National Aeronautics and Space Administration

Glenn Research Center

Ron Turba

Worcester Polytechnic Institute
Worcester, MA
B.S. Aerospace Engineering and Physics, May 2009

Vanderbilt University
Nashville, TN
M.S. Mechanical Engineering, May 2011

2010 NASA Glenn Academy:
Operations and Logistics Manager

Nashville, TN



The following is an excerpt from the National Aeronautics and Space Act of 1958 (the act signed by former President Eisenhower which officially created NASA as a government agency):

The aeronautical and space activities of the United States shall be conducted so as to contribute materially to one or more of the following objectives:

  • The development and operation of vehicles capable of carrying instruments, equipment, supplies and living organisms through space
  • The preservation of the role of the United States as a leader in aeronautical and space science and technology

NASA was founded in 1958 to “expand the space frontier”.  Throughout the Mercury, Gemini, Apollo, and (for the most part) the Shuttle program, NASA has firmly stuck to its roots and tried to expand the frontier.  Many scientists and engineers, including myself, start a career because of the discoveries made by NASA scientists, engineers, and astronauts.  I try to shape my career on the same principles that NASA was founded in 1958: to do things that no one has done or thought of as well as going where no one has gone before.

Work Experience, Research, and Hobbies

My first experience in the aerospace industry was an internship during May 2007 at ATK in Dayton, OH.  I got a first-hand look at how a private company conducts research.  I was working in a radar group to create a more efficient R-card coating process for the radar cross-section on the B-2 bomber.  During my second week at ATK, the Massachusetts Space Grant told me that I had been accepted into NASA Academy.  However, the director of MSFC NASA Academy told me that all the slots had been filled.  Luckily, one of the students dropped out 3 days prior to the start of the academy, so I happily stepped into that slot and moved to Huntsville, Alabama on the flip of a card.

During the remainder of summer 2007, I was a Research Associate for Dr Ed West on SUMI, which is a project to map the magnetic field of the sun.  My particular job was controlling the detectors for one of the four cameras on the sounding rocket.  I worked with LabView to get the detector ready for testing in the vacuum chamber.  I returned to NASA Academy at MSFC as the Operations Manager in the summer of 2009.

I completed two design projects while at WPI.  My summer 2008 was filled with biofuel research at WPI.  I partnered with Dr Reeta Prusty Rao and one other student to conduct a study of biofuel production in Brazil which meets its gasoline demand through the production of ethanol from its sugarcane crop.  This study included the chemistry and biology of ethanol production as well as the economics and politics.  Finally, the study concluded with a proposal which the US could implement to eliminate some of its petroleum-based gasoline with ethanol made from switch grass or corn.  My senior design project involved two fluid processes: flow focusing and electrospray.  I worked with Dr John Blandino and two other students to combine these two processes in one apparatus.  Our group built the proposed design and conducted some initial testing of the two processes.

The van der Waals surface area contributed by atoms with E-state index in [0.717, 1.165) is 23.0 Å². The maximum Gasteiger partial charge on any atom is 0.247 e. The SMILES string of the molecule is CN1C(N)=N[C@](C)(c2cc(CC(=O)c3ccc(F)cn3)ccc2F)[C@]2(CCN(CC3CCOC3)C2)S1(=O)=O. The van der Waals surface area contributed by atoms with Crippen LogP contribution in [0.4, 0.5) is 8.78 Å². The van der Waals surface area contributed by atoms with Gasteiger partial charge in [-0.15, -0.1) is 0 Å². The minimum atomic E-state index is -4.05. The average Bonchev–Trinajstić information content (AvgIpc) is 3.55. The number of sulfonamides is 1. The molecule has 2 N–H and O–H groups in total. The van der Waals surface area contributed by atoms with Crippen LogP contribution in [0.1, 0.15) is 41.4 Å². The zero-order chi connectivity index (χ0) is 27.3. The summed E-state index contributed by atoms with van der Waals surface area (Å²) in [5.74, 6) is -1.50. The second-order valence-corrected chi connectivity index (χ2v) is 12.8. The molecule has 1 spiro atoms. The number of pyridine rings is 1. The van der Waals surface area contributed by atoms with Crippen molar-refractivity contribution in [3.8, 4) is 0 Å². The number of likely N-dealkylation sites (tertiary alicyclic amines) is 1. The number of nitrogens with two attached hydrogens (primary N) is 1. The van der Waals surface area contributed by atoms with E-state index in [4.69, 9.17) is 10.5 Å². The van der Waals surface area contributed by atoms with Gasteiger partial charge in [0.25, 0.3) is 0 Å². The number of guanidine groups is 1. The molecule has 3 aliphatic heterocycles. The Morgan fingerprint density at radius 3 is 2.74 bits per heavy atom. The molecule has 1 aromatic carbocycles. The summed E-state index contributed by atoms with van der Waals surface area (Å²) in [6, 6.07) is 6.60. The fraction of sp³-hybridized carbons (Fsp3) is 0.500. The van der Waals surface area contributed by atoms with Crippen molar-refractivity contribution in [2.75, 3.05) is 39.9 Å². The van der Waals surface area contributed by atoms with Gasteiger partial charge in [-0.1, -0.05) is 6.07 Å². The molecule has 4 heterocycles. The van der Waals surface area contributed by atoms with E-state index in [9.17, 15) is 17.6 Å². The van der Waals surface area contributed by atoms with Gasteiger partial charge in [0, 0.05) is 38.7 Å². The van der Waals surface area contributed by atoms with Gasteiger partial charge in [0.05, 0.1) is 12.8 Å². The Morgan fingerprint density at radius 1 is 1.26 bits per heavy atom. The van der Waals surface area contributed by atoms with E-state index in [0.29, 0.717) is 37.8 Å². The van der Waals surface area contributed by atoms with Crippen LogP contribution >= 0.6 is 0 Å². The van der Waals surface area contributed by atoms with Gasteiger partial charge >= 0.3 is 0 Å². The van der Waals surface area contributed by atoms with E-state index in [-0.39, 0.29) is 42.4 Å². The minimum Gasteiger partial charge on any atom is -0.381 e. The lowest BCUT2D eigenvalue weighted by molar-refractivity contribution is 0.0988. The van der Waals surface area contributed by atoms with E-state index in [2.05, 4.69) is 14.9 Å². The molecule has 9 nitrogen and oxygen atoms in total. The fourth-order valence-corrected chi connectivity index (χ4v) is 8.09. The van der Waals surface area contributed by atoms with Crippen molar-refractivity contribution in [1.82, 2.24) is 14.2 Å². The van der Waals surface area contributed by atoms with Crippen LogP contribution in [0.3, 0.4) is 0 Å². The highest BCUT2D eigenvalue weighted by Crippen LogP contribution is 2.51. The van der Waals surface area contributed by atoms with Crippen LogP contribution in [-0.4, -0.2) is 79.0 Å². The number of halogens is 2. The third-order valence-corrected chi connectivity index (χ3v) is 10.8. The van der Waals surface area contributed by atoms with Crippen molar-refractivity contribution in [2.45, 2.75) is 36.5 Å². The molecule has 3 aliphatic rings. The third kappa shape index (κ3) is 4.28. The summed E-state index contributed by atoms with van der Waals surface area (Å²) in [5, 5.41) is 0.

Most of my hobbies have always included athletic activities.  I was involved with athletics as early as three years old while playing on a basketball team as early as seven.  I continued to be involved with athletics through college as I spent my final two years playing football for WPI.  Outside of athletics, I am a certified scuba diver and attended Toastmasters public speaking meetings for three years of college.

Educational and Professional Objectives

My experience with the NASA Academy in 2007 made me realize that I want a future in the aerospace industry.  I initially chose Aerospace Engineering for my undergraduate degree but soon understood that I could double major in Physics and graduate in four years.  After working as the Operations Manager for NASA Academy at Marshall Space Flight Center in the summer of 2009, I realized that I enjoy the management aspect of research as much as the science.  Therefore, I returned to NASA as the Operations Manager for Glenn Research Center.

My professional goals have always included joining the astronaut corps.  However, I have discovered that, in recent years, politics plays more of a role in manned space flight than it should.  Therefore, my career goal is the continuation the manned space flight program for America to places where no one else has gone before.  For me, this can be achieved through joining the astronaut corps, being the NASA administrator, or the leader of a private corporation.  To reach this career goal, my education will not stop with a Masters in Mechanical Engineering at Vanderbilt.  I am uncertain whether my next degree is a PhD, an MBA, or another Masters.